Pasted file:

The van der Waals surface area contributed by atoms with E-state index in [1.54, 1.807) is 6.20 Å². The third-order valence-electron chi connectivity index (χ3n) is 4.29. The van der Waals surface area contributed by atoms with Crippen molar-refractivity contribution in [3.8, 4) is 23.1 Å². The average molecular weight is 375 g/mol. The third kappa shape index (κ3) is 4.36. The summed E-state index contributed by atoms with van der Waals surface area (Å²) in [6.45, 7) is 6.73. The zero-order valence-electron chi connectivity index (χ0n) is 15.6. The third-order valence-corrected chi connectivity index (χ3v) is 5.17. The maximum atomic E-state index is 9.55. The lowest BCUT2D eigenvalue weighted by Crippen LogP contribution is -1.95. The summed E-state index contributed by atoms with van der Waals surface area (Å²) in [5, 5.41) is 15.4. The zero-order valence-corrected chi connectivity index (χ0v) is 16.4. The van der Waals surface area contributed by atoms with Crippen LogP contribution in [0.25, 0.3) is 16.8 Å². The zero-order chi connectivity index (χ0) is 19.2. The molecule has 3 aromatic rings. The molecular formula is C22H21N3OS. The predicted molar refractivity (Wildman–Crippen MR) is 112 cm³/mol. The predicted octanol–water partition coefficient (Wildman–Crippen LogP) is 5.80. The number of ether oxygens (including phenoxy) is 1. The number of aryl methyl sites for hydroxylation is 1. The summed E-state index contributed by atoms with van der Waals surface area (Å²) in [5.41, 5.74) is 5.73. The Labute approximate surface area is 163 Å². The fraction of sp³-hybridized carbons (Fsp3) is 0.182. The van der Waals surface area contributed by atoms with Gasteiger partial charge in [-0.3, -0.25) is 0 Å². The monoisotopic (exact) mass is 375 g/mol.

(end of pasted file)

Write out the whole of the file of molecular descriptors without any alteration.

The van der Waals surface area contributed by atoms with E-state index in [1.54, 1.807) is 6.20 Å². The third-order valence-electron chi connectivity index (χ3n) is 4.29. The van der Waals surface area contributed by atoms with Crippen molar-refractivity contribution in [3.8, 4) is 23.1 Å². The average molecular weight is 375 g/mol. The third kappa shape index (κ3) is 4.36. The summed E-state index contributed by atoms with van der Waals surface area (Å²) in [6.45, 7) is 6.73. The zero-order valence-electron chi connectivity index (χ0n) is 15.6. The third-order valence-corrected chi connectivity index (χ3v) is 5.17. The maximum atomic E-state index is 9.55. The lowest BCUT2D eigenvalue weighted by Crippen LogP contribution is -1.95. The summed E-state index contributed by atoms with van der Waals surface area (Å²) in [5, 5.41) is 15.4. The zero-order valence-corrected chi connectivity index (χ0v) is 16.4. The van der Waals surface area contributed by atoms with Crippen LogP contribution in [0.25, 0.3) is 16.8 Å². The zero-order chi connectivity index (χ0) is 19.2. The molecule has 3 aromatic rings. The molecular formula is C22H21N3OS. The predicted molar refractivity (Wildman–Crippen MR) is 112 cm³/mol. The predicted octanol–water partition coefficient (Wildman–Crippen LogP) is 5.80. The number of ether oxygens (including phenoxy) is 1. The number of aryl methyl sites for hydroxylation is 1. The summed E-state index contributed by atoms with van der Waals surface area (Å²) in [5.41, 5.74) is 5.73. The Labute approximate surface area is 163 Å². The fraction of sp³-hybridized carbons (Fsp3) is 0.182. The van der Waals surface area contributed by atoms with Gasteiger partial charge in [-0.3, -0.25) is 0 Å². The monoisotopic (exact) mass is 375 g/mol.